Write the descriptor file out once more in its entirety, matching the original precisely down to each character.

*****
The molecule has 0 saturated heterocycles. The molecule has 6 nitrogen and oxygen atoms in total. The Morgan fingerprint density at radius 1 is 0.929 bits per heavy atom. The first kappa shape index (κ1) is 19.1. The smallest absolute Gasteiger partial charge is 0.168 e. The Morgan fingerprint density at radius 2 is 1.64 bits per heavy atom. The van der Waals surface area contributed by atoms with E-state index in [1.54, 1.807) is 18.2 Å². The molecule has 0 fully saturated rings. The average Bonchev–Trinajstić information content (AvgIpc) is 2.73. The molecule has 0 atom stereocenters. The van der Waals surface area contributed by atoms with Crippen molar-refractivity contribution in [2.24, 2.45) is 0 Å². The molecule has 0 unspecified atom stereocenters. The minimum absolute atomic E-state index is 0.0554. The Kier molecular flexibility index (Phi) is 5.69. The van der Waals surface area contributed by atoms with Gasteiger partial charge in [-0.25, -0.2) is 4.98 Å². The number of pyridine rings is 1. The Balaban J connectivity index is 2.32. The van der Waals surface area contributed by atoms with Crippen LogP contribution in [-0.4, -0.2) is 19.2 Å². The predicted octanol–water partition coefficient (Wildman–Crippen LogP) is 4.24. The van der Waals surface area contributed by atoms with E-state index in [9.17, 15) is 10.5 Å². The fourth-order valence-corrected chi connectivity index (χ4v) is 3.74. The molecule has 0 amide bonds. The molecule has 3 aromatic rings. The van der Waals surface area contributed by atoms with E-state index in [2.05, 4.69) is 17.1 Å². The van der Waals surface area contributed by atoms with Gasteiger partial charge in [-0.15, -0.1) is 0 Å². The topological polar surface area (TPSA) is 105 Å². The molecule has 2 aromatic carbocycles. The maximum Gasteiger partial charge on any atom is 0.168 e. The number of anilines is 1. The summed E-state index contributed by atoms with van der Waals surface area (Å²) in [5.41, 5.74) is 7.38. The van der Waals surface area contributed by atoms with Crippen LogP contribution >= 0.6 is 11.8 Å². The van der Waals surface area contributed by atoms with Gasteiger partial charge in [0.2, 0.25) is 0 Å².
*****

The molecule has 0 saturated heterocycles. The molecule has 6 nitrogen and oxygen atoms in total. The Morgan fingerprint density at radius 1 is 0.929 bits per heavy atom. The first kappa shape index (κ1) is 19.1. The smallest absolute Gasteiger partial charge is 0.168 e. The Morgan fingerprint density at radius 2 is 1.64 bits per heavy atom. The van der Waals surface area contributed by atoms with E-state index in [1.54, 1.807) is 18.2 Å². The molecule has 0 fully saturated rings. The average Bonchev–Trinajstić information content (AvgIpc) is 2.73. The molecule has 0 atom stereocenters. The van der Waals surface area contributed by atoms with Crippen molar-refractivity contribution in [2.24, 2.45) is 0 Å². The molecule has 0 unspecified atom stereocenters. The minimum absolute atomic E-state index is 0.0554. The Kier molecular flexibility index (Phi) is 5.69. The van der Waals surface area contributed by atoms with Gasteiger partial charge in [-0.25, -0.2) is 4.98 Å². The number of pyridine rings is 1. The Balaban J connectivity index is 2.32. The van der Waals surface area contributed by atoms with Crippen LogP contribution in [-0.4, -0.2) is 19.2 Å². The predicted octanol–water partition coefficient (Wildman–Crippen LogP) is 4.24. The van der Waals surface area contributed by atoms with E-state index in [9.17, 15) is 10.5 Å². The fourth-order valence-corrected chi connectivity index (χ4v) is 3.74. The molecule has 0 amide bonds. The molecule has 3 aromatic rings. The van der Waals surface area contributed by atoms with E-state index in [2.05, 4.69) is 17.1 Å². The van der Waals surface area contributed by atoms with Gasteiger partial charge in [-0.15, -0.1) is 0 Å². The topological polar surface area (TPSA) is 105 Å². The molecule has 2 aromatic carbocycles. The maximum Gasteiger partial charge on any atom is 0.168 e. The number of anilines is 1. The summed E-state index contributed by atoms with van der Waals surface area (Å²) in [5.41, 5.74) is 7.38. The van der Waals surface area contributed by atoms with Crippen LogP contribution >= 0.6 is 11.8 Å². The van der Waals surface area contributed by atoms with Gasteiger partial charge in [0.2, 0.25) is 0 Å².